Dr. Jennifer Banash shares the joys of working on ghostwriting and developmental editing projects with teen authors.
“Oh! The sample bottles for my skincare line are here!” she said breathlessly on our weekly Skype call, holding up the clear plastic containers for me to check out while she smiled broadly.
I couldn’t help laughing along with her infectious enthusiasm.
“Let’s talk about the chapters!” she said brightly, pulling out a notebook, pen poised expectantly over the paper, waiting for me to begin.
If she had been the CEO of a successful cosmetics company, it would’ve been par for the course in the world of ghostwriting and editing. But the fact of the matter was that my developmental editing client, who was currently writing her first novel, was 16 and a junior in high school. And in addition to the novel we were currently working on, she was also developing her own beauty brand, scheduled to be launched in 2020.
Welcome to today’s teen overachiever. A select group to be sure, but one that benefits greatly from the help of ghosts and editors. And working with them is surprisingly easier than you might expect.
Sure, I have to work around school schedules, exams, college applications and extracurricular activities, but in most cases, the energy, enthusiasm and sheer talent these teens bring to the experience is unparalleled.
They have a drive and determination to succeed, coupled with nearly boundless energy. To my surprise, instead of all of that puppy dog enthusiasm getting on my nerves, I found myself drinking it in, wanting to up my own sense of positivity and excitement to match their own. It fueled my own work too, rekindling interest in a novel that had languished in my hard drive for a year.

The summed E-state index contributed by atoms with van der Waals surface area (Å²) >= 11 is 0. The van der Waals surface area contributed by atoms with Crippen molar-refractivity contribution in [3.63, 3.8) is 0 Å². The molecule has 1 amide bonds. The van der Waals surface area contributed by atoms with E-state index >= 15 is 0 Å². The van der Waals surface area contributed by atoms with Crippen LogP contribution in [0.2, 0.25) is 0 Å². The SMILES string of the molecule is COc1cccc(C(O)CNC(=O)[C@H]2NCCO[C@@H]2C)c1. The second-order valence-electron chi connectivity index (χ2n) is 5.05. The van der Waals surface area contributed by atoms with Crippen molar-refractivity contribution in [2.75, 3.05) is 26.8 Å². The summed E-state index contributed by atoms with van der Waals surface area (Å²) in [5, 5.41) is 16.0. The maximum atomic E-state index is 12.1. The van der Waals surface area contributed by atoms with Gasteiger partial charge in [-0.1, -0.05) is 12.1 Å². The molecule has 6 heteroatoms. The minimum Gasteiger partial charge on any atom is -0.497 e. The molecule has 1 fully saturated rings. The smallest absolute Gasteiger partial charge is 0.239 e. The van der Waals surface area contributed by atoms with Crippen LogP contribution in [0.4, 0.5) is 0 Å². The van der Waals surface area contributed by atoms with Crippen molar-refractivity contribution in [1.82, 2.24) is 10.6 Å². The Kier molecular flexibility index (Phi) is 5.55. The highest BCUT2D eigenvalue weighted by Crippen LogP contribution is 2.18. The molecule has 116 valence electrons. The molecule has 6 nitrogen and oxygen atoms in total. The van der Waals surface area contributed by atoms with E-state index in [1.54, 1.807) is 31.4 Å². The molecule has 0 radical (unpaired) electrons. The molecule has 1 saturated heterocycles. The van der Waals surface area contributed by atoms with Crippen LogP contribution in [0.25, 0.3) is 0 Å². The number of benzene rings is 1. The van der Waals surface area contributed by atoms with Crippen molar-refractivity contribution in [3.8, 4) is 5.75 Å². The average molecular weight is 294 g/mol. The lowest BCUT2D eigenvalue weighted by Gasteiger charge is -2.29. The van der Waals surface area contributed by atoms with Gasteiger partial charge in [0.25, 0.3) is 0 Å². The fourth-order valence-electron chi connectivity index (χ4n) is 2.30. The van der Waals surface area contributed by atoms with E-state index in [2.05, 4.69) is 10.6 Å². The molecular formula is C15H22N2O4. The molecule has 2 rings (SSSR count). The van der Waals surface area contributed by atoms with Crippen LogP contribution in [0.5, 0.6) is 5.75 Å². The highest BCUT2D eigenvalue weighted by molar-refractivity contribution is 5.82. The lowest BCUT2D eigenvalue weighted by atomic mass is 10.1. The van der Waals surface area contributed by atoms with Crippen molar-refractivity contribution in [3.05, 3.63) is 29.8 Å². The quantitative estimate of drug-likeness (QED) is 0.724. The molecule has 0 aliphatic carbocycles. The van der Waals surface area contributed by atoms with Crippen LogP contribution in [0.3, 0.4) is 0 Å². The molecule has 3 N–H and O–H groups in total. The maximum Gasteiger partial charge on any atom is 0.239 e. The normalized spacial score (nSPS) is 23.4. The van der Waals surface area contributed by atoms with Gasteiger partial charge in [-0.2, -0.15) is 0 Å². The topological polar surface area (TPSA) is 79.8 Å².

For the most part, teen ghostwriting and developmental editing clients are some of the hardest workers I’ve ever ghosted and edited for, and some of the most creative too. They’re not boxed in by prescriptive literary techniques they’ve learned in college or in writing workshops. They take risks as easily as taking a breath, and they take criticism better than some 60 year olds I’ve worked with. They’re hungry for knowledge. They want to learn. Which is why teen authors are some of my favorite clients to work with, hands down. They’ve got the moxie, the drive, and most of the time, the raw talent to take them past the finish line and beyond. Nothing makes me happier these days than getting a call from a teen client, inquiring about ghosting or editing services.
Now their parents? Well, that’s another story…